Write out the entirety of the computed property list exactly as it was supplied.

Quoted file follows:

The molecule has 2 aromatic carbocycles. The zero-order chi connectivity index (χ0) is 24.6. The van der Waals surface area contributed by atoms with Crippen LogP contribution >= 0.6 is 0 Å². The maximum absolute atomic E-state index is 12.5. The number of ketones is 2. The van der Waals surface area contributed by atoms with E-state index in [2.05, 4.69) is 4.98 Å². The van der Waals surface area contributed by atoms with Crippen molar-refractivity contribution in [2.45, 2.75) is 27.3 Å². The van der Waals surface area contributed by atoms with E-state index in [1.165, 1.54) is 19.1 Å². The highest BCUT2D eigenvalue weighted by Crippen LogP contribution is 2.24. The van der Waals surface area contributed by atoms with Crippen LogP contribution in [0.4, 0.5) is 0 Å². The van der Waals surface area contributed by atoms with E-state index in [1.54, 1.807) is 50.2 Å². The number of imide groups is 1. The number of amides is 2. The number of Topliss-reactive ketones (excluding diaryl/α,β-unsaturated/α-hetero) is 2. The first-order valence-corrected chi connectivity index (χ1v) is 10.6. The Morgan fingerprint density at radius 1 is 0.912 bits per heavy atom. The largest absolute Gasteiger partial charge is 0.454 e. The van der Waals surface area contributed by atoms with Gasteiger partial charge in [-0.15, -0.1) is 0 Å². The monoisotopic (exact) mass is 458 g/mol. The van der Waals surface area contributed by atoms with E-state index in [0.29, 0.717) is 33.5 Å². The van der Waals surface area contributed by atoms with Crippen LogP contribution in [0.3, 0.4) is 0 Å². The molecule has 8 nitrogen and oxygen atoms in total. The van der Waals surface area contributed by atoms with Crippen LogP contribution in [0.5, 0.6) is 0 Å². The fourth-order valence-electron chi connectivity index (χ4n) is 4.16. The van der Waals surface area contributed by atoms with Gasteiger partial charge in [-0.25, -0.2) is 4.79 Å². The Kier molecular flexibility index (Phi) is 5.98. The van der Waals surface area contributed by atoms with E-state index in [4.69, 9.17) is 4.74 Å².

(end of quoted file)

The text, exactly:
The molecule has 2 aromatic carbocycles. The zero-order chi connectivity index (χ0) is 24.6. The van der Waals surface area contributed by atoms with Crippen LogP contribution >= 0.6 is 0 Å². The maximum absolute atomic E-state index is 12.5. The number of ketones is 2. The van der Waals surface area contributed by atoms with E-state index in [2.05, 4.69) is 4.98 Å². The van der Waals surface area contributed by atoms with Crippen molar-refractivity contribution in [2.45, 2.75) is 27.3 Å². The van der Waals surface area contributed by atoms with E-state index in [1.165, 1.54) is 19.1 Å². The highest BCUT2D eigenvalue weighted by Crippen LogP contribution is 2.24. The van der Waals surface area contributed by atoms with Crippen LogP contribution in [0.4, 0.5) is 0 Å². The van der Waals surface area contributed by atoms with E-state index in [1.54, 1.807) is 50.2 Å². The number of imide groups is 1. The number of amides is 2. The number of Topliss-reactive ketones (excluding diaryl/α,β-unsaturated/α-hetero) is 2. The first-order valence-corrected chi connectivity index (χ1v) is 10.6. The Morgan fingerprint density at radius 1 is 0.912 bits per heavy atom. The largest absolute Gasteiger partial charge is 0.454 e. The van der Waals surface area contributed by atoms with Gasteiger partial charge in [-0.15, -0.1) is 0 Å². The monoisotopic (exact) mass is 458 g/mol. The van der Waals surface area contributed by atoms with E-state index in [0.29, 0.717) is 33.5 Å². The van der Waals surface area contributed by atoms with Crippen LogP contribution in [0.3, 0.4) is 0 Å². The molecule has 8 nitrogen and oxygen atoms in total. The van der Waals surface area contributed by atoms with Crippen LogP contribution in [0.5, 0.6) is 0 Å². The fourth-order valence-electron chi connectivity index (χ4n) is 4.16. The van der Waals surface area contributed by atoms with Gasteiger partial charge in [-0.25, -0.2) is 4.79 Å². The Kier molecular flexibility index (Phi) is 5.98. The van der Waals surface area contributed by atoms with E-state index in [4.69, 9.17) is 4.74 Å².